Report: Sharp May Build New US Plant To Please Trump

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Sharp may begin the construction of a new factory in the United States by mid-2017, a source with knowledge of the situation told Reuters. While Sharp's parent company Foxconn was considering the idea of building a new U.S. plant for some time now, the Taiwanese tech giant is now apparently prepared to let its Japanese subsidiary take the lead on the project. Reuters speculates that this turn of events may be connected to the upcoming visit to the U.S. that the Prime Minister of Japan Shinzo Abe is planning to make in the coming days. It's possible that Abe will announce Sharp's investment during his visit to the U.S. in order to improve relations with the Trump Administration.

President Trump was elected on a political platform that heavily focused on bringing back jobs to the country by any means necessary. Among other things, Trump threatened to impose high tariffs on imported goods with the goal of forcing foreign companies to open more manufacturing operations in the U.S. In that context, Foxconn's decision to allow its Japanese subsidiary to go through with the project may be seen as a preemptive action made to either avoid such a scenario or mitigate its potential effects. Sharp's plant is said to be just a part of Japan's new investment plan for the U.S. that's said to create up to 700,000 jobs in the country. Abe is expected to unveil that plan this weekend in hopes of pleasing the newly elected President, sources told Reuters. Sharp's potential U.S. plant would be focused on manufacturing display panels and would cost the company approximately $7 billion. More information on the matter should follow this weekend.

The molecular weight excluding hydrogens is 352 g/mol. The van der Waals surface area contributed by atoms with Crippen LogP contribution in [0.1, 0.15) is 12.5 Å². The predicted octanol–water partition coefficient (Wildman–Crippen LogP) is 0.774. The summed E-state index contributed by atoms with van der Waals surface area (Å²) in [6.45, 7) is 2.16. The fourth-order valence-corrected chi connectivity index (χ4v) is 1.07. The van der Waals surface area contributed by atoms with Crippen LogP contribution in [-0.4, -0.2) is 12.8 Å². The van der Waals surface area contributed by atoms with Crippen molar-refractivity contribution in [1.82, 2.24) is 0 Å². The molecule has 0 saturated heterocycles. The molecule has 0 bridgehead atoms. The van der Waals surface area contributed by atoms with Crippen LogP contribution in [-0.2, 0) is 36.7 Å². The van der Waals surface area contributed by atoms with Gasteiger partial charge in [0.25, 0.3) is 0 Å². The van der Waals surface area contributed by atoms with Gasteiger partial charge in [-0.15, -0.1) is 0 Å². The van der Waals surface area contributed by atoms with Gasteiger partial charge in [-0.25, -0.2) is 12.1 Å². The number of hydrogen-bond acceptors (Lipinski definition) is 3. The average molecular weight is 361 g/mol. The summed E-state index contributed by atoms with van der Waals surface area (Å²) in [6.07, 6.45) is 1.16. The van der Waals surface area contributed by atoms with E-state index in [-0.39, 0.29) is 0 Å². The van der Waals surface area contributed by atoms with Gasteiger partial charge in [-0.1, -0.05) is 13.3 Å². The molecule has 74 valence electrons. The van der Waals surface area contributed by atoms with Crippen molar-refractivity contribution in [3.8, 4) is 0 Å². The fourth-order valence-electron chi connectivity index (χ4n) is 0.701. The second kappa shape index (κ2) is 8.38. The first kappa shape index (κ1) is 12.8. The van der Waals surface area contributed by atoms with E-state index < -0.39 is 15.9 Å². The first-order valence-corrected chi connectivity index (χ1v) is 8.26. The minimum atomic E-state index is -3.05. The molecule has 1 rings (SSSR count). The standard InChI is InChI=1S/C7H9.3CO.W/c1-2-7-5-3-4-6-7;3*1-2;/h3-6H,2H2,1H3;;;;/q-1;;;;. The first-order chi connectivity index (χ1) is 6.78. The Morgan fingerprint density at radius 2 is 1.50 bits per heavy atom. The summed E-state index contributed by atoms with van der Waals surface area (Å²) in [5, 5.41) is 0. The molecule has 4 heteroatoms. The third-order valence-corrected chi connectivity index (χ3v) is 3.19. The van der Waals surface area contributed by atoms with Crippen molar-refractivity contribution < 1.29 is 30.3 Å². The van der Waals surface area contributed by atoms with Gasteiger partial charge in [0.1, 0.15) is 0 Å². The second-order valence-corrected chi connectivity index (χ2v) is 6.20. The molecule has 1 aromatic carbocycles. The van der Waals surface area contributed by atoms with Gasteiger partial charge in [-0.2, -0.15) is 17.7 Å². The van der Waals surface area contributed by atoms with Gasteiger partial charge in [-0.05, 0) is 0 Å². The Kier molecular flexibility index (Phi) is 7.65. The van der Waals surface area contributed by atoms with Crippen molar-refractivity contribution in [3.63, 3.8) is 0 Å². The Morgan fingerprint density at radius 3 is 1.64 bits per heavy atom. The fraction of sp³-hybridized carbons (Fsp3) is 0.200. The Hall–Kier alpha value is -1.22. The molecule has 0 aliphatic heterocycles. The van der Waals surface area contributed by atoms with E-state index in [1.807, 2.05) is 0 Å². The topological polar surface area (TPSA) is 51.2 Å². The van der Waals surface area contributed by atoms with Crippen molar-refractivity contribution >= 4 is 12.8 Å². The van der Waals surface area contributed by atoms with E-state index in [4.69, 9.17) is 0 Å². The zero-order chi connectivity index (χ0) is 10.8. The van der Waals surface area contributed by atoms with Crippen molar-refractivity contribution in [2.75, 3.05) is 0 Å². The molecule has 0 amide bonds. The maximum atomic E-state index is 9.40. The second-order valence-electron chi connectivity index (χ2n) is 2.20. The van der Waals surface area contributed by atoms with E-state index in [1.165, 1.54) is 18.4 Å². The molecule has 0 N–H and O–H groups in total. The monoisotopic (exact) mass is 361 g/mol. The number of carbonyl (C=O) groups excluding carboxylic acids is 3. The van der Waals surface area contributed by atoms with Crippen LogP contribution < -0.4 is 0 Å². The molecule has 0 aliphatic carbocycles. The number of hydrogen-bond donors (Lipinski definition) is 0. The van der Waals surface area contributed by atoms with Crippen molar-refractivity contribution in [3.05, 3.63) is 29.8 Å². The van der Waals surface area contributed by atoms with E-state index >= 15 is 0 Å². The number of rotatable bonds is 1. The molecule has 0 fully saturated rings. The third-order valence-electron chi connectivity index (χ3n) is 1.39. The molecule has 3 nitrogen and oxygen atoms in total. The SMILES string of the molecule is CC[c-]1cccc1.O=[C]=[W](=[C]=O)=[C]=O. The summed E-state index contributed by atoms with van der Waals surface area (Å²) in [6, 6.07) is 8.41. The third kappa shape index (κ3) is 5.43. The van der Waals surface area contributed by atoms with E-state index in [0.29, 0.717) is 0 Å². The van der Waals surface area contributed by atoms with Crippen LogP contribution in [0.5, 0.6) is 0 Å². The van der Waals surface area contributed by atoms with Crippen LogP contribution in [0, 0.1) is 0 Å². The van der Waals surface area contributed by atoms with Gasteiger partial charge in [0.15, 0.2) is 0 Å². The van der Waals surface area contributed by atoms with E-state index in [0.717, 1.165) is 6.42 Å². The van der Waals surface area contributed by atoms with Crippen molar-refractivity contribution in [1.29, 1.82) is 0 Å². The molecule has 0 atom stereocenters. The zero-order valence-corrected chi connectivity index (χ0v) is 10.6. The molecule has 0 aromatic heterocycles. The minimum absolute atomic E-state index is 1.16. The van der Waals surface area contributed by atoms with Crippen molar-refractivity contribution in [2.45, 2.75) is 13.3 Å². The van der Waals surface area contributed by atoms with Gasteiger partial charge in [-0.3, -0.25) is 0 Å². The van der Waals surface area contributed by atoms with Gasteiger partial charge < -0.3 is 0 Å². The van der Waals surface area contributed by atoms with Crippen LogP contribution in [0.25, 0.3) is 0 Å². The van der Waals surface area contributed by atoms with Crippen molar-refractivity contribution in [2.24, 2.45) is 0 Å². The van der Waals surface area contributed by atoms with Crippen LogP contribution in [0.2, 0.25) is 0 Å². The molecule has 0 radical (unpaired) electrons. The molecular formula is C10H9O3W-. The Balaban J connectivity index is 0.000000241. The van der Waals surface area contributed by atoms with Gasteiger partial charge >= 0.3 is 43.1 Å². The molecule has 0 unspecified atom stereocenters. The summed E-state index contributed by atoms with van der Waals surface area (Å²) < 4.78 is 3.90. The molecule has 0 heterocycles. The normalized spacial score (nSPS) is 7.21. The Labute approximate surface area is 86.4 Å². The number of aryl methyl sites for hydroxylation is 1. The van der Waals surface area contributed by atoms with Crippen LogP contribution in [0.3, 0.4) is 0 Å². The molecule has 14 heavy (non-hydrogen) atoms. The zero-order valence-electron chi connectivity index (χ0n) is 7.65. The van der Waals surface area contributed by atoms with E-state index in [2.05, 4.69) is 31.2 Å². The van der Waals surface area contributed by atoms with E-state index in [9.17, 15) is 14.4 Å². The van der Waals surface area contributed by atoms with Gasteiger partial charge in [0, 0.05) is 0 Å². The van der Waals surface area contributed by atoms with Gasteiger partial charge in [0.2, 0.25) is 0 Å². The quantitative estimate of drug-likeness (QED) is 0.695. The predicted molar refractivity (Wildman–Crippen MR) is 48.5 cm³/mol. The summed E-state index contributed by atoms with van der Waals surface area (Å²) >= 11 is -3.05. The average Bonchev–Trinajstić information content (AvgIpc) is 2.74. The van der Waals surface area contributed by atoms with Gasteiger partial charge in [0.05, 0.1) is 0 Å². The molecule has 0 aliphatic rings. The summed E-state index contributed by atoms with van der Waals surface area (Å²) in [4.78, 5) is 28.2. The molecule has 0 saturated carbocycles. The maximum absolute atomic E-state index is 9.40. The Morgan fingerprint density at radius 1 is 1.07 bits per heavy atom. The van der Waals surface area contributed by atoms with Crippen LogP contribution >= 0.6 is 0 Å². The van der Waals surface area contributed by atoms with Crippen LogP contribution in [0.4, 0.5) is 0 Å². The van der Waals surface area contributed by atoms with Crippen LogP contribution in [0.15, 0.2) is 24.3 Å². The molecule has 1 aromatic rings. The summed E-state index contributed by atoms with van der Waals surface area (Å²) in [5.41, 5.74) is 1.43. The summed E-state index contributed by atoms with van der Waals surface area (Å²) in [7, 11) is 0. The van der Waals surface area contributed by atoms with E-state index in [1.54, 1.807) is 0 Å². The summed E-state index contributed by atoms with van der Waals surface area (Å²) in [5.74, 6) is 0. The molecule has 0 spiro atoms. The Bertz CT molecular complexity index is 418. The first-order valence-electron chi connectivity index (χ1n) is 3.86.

While Sharp's new U.S. plant has been debated for some time now, a spokesperson for the company recently said that the project still wasn't approved, while Foxconn has yet to comment on the matter. In a related turn of events, recent reports suggested that Samsung is building a new U.S. factory for reasons similar to those of Sharp and President Trump even publicly thanked the South Korean company for doing so, but his gratitude was quickly rejected.

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